Like many artists, Marc Quinn explores the notion of self through portraiture. But his self-portraiture offers an unexpected—and squeamish—twist to the genre. In his 1991 sculpture titled Self, he began to use his body as raw material for the piece. He made a cast of his own head and filled it with 10 pints of his blood immersed in frozen silicone. To keep the piece in a solid state, its temperature is maintained at -0.
From gleaming skyscrapers to rows of townhouses, each city has its own unique identity and painter Maja Wrońska captures them...
Science and art have walked hand in hand for centuries and nothing shows this better than a new book published...
Situated near Nieuwmarkt station in Amsterdam is a hidden gem for comic fans. Founded in 1968, Lambiek is the oldest comic shop in the world. And while it is well worth taking a trip to the Netherlands to see the brick-and-mortar location, the store offers another valuable resource for anyone interested in comic art: Comiclopedia.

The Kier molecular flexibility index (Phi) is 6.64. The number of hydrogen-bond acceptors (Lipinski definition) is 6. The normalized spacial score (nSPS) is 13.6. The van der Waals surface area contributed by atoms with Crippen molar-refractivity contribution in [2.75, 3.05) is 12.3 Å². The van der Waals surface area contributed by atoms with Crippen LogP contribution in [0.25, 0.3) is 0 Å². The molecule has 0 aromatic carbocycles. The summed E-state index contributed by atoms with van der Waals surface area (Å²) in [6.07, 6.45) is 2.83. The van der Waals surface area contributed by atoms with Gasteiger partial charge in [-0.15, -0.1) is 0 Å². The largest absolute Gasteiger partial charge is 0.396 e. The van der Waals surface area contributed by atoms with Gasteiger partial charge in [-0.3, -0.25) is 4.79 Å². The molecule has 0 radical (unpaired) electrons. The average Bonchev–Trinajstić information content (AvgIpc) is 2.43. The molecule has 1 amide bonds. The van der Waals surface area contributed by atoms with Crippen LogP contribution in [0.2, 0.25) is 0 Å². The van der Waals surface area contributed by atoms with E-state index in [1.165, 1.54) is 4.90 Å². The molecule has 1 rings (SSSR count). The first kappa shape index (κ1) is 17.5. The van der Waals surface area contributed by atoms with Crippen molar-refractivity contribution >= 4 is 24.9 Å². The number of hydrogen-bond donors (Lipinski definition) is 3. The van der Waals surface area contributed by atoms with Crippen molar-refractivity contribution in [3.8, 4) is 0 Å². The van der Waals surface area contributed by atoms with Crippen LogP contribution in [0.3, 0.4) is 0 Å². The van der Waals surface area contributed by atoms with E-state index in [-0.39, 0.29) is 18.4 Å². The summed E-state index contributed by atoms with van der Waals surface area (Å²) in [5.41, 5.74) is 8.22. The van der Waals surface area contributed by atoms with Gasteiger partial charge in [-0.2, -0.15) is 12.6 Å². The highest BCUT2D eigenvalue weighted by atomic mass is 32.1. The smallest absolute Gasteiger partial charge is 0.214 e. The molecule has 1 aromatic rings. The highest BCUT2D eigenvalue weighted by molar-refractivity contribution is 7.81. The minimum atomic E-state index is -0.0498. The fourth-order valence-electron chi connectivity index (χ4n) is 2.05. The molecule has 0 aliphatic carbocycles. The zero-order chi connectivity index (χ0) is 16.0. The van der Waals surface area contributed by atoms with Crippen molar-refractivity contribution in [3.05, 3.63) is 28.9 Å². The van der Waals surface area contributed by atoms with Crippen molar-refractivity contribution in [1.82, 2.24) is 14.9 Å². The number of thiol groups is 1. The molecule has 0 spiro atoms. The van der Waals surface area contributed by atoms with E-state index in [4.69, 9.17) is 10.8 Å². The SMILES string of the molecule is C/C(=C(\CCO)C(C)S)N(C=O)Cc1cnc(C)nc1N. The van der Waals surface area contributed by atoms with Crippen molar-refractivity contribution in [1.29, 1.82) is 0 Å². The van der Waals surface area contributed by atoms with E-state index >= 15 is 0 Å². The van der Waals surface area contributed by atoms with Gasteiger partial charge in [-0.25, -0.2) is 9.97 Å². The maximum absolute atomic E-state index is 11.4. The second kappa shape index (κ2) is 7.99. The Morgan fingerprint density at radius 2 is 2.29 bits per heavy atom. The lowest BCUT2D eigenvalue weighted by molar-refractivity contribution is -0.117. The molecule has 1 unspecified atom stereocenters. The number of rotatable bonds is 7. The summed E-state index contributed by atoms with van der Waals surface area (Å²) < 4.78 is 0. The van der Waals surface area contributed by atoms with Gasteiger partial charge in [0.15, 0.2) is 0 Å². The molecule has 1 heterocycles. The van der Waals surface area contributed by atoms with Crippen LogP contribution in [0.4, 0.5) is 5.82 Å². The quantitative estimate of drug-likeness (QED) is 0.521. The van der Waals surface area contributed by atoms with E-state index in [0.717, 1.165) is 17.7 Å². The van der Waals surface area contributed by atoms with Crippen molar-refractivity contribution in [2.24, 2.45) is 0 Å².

The kimono is an icon of traditional Japanese style and culture.
Texas-based artist Gil Bruvel captures feelings of tranquility in his ongoing series of sculptures.
French street artist Mantra brings his mother's garden to Versailles with a mural titled Where Amazement Blooms. Mantra is known for his paintings of the natural world, and for this mural, he was inspired by the plants, flowers, and insects he saw growing up. Based on photos taken in his mother's garden, the realistic mural shows butterflies perched on different flowers. The location of the mural makes the subject all the more appropriate.
For years, artist David Hockney has impressed the world with his distinctive, colorful paintings.
British artist Rebecca Louise Law creates immersive installations using real dried flowers.
Drawing may be a two-dimensional art form, but David Morrison is able to create illustrations that resemble the real-life subject. Using colored pencils as his utensil of choice, he masterfully renders different types of flora in exquisite detail. As a result, these depictions of flowers, fruits, and leaves look as though they are sitting on top of the page, and not actually drawn on it.
The Giza pyramids are the dramatic backdrop for a new installation by anonymous Spanish artist SpY.
A single tree offers a unique way to chronicle the changes that happen over the course of a year.